A celebration of the life of Louis Braille – the inventor of the raised-dot system used by blind readers – and the Talking Book Service (TBS) which provides audiobooks and special players to those with visual and physical challenges will be part of an open house at the library.
“Say Yes to TBS” will be Thursday, Jan. 11, 2-6 p.m., in the Community Room.
The event will include displays of TBS materials and a reading of “Six Dots,” the story of the young Braille. Local agencies serving people with vision loss and other issues have been asked to come with information about their services. Refreshments will be served.
TBS is administered by the Idaho Commission for Libraries and is supported by the Institute of Museum and Library Services. The free service is available to any Idaho resident unable to read standard print dues to any permanent or temporary physical disability, including vision impairment or because the individual is unable to hold a book or turn the pages.
TBS users are provided a free playback device, books and magazines, and postage to return items. Materials are delivered directly to the user’s home. Braille materials can also be provided, as well, as downloadable audiobooks. There are currently more than 75,000 items available in English, Spanish, and other languages.
Additional information is available by contacting Outreach Coordinator Barbara Brambila-Smith, at 208-769-2316 or by e-mail at email@example.com
. TBS can be contacted directly at 800-458-3271.
Louis Braille was born in 1809. He lost his sight at 3 years old when he was using an awl in his father’s harness shop and it slipped and injured his eye. Infection developed and spread and he lost the sight in both eyes. At age 10, he began attending the Royal Institution for Blind Youth. He learned to read using its library of huge books that had large raised letters, a process the impatient young man found very cumbersome.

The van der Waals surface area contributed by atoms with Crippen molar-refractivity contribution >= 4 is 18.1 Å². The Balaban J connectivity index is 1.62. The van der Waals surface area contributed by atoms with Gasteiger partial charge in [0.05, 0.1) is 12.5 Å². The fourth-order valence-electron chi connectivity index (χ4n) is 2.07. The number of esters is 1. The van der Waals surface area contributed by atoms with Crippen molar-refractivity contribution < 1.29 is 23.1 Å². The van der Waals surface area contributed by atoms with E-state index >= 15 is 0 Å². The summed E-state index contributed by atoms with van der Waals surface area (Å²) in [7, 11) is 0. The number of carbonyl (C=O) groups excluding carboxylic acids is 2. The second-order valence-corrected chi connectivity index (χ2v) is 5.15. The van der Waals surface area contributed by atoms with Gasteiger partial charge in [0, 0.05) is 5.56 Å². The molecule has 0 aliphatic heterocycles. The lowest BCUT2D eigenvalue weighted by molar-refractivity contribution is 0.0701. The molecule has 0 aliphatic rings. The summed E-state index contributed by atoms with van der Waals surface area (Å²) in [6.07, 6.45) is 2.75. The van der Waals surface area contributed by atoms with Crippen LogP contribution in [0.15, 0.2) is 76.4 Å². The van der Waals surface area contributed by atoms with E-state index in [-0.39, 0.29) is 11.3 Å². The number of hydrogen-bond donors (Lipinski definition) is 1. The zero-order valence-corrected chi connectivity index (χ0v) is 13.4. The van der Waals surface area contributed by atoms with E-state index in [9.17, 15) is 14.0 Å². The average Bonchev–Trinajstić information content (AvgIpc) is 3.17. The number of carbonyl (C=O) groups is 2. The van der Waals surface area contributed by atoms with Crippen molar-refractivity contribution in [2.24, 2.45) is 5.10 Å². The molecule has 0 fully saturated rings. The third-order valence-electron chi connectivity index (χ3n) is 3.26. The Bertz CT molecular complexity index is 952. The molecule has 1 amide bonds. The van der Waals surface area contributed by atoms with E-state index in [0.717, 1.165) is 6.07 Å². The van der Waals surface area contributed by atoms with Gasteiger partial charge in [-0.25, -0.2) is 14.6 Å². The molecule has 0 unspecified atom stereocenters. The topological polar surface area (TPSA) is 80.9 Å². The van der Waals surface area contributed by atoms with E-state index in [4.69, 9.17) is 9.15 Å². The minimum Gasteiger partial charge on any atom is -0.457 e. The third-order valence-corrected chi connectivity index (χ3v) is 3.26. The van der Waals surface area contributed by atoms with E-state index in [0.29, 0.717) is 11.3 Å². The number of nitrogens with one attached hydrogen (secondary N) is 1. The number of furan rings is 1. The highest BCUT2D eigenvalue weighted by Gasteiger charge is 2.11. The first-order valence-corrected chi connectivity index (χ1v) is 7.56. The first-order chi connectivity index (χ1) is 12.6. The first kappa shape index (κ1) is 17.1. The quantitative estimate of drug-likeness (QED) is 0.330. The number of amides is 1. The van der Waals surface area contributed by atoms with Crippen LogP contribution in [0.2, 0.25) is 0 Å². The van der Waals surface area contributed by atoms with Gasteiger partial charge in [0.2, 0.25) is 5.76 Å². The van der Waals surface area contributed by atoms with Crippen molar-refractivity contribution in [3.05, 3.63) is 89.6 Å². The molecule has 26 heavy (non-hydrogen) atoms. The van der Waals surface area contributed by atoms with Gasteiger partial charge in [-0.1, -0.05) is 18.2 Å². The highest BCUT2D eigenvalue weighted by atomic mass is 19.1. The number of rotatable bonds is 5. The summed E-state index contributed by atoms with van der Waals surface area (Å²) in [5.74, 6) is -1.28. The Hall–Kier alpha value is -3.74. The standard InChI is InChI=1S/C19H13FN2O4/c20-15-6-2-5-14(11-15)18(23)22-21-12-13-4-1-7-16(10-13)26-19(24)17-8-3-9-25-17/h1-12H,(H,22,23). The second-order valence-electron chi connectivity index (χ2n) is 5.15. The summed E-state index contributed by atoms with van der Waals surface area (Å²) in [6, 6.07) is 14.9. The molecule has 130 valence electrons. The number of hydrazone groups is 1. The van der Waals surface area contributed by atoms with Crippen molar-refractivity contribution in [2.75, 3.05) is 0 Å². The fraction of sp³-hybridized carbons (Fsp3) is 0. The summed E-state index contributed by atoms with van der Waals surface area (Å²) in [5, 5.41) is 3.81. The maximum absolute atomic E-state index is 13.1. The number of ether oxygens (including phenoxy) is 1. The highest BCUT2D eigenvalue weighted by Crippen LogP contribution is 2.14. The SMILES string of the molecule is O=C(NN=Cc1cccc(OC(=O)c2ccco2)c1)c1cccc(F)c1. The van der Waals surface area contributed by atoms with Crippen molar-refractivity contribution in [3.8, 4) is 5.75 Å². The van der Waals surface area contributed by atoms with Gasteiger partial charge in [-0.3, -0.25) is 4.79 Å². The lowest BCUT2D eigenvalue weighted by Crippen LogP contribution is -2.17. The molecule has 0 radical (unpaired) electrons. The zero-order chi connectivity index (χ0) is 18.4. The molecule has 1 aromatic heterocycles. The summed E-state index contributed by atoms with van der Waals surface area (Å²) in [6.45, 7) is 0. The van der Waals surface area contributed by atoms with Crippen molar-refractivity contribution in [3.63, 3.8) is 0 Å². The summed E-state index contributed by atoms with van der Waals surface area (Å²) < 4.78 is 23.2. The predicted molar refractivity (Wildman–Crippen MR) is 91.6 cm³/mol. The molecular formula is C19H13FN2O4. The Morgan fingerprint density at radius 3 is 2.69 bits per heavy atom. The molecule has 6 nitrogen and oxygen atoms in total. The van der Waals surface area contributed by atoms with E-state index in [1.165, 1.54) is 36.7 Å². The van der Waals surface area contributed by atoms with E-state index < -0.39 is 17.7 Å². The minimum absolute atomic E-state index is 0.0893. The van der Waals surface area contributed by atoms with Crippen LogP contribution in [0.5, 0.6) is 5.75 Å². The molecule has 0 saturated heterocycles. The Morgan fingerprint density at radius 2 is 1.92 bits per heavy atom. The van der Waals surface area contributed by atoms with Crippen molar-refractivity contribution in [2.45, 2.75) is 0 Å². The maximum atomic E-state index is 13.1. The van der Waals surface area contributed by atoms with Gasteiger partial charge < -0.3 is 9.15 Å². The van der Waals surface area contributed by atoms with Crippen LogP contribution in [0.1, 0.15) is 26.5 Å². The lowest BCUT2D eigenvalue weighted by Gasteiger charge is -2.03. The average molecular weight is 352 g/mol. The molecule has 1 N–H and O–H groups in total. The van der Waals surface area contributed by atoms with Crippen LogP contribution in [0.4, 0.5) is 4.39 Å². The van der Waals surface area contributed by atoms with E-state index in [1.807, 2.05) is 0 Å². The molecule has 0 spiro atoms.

Then in 1821, a former soldier named Charles Barbier visited the school. Barbier shared his invention called “night writing,” a code of 12 raised dots that let soldiers share top-secret information on the battlefield without even having to speak. Unfortunately, the code was too hard for the soldiers, but not for 12-year-old Louis.
Braille trimmed Barbier's 12 dots to six, ironed out the system by the time he was 15, then published the first-ever braille book in 1829. In 1837, he added symbols for math and music. But since the public was skeptical, blind students had to study braille on their own.
Even at the Royal Institution, where Louis taught after he graduated, braille wasn't taught until after his death in 1852.
Braille began to spread worldwide in 1868, when a group of British men, now known as the Royal National Institute for the Blind, took up the cause.